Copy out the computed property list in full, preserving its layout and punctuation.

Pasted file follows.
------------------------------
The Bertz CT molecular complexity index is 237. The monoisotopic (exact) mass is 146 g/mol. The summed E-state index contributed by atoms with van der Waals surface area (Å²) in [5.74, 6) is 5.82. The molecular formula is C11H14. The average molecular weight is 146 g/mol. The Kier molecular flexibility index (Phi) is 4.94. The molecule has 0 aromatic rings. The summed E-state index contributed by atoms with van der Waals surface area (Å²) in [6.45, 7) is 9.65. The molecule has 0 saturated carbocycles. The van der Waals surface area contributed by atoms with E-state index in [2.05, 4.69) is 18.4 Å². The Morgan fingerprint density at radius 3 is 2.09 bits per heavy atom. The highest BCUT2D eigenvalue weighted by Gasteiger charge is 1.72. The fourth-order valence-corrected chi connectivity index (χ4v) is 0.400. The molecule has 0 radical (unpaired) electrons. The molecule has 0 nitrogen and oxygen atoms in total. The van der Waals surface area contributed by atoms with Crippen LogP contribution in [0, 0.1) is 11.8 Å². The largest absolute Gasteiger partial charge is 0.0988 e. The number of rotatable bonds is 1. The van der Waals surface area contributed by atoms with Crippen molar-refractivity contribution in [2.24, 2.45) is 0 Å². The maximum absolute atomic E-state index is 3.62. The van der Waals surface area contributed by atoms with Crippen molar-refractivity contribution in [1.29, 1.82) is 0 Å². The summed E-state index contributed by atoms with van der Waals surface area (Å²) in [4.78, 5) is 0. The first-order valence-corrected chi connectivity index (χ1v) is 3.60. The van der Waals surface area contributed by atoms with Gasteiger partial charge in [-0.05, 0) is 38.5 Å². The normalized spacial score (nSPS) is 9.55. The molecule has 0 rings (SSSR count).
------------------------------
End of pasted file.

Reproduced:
The Bertz CT molecular complexity index is 237. The monoisotopic (exact) mass is 146 g/mol. The summed E-state index contributed by atoms with van der Waals surface area (Å²) in [5.74, 6) is 5.82. The molecular formula is C11H14. The average molecular weight is 146 g/mol. The Kier molecular flexibility index (Phi) is 4.94. The molecule has 0 aromatic rings. The summed E-state index contributed by atoms with van der Waals surface area (Å²) in [6.45, 7) is 9.65. The molecule has 0 saturated carbocycles. The van der Waals surface area contributed by atoms with E-state index in [2.05, 4.69) is 18.4 Å². The Morgan fingerprint density at radius 3 is 2.09 bits per heavy atom. The highest BCUT2D eigenvalue weighted by Gasteiger charge is 1.72. The fourth-order valence-corrected chi connectivity index (χ4v) is 0.400. The molecule has 0 radical (unpaired) electrons. The molecule has 0 nitrogen and oxygen atoms in total. The van der Waals surface area contributed by atoms with Crippen LogP contribution in [0, 0.1) is 11.8 Å². The largest absolute Gasteiger partial charge is 0.0988 e. The number of rotatable bonds is 1. The van der Waals surface area contributed by atoms with Crippen molar-refractivity contribution in [2.24, 2.45) is 0 Å². The maximum absolute atomic E-state index is 3.62. The van der Waals surface area contributed by atoms with Crippen molar-refractivity contribution in [1.29, 1.82) is 0 Å². The summed E-state index contributed by atoms with van der Waals surface area (Å²) in [4.78, 5) is 0. The first-order valence-corrected chi connectivity index (χ1v) is 3.60. The van der Waals surface area contributed by atoms with Gasteiger partial charge in [-0.05, 0) is 38.5 Å². The normalized spacial score (nSPS) is 9.55. The molecule has 0 rings (SSSR count).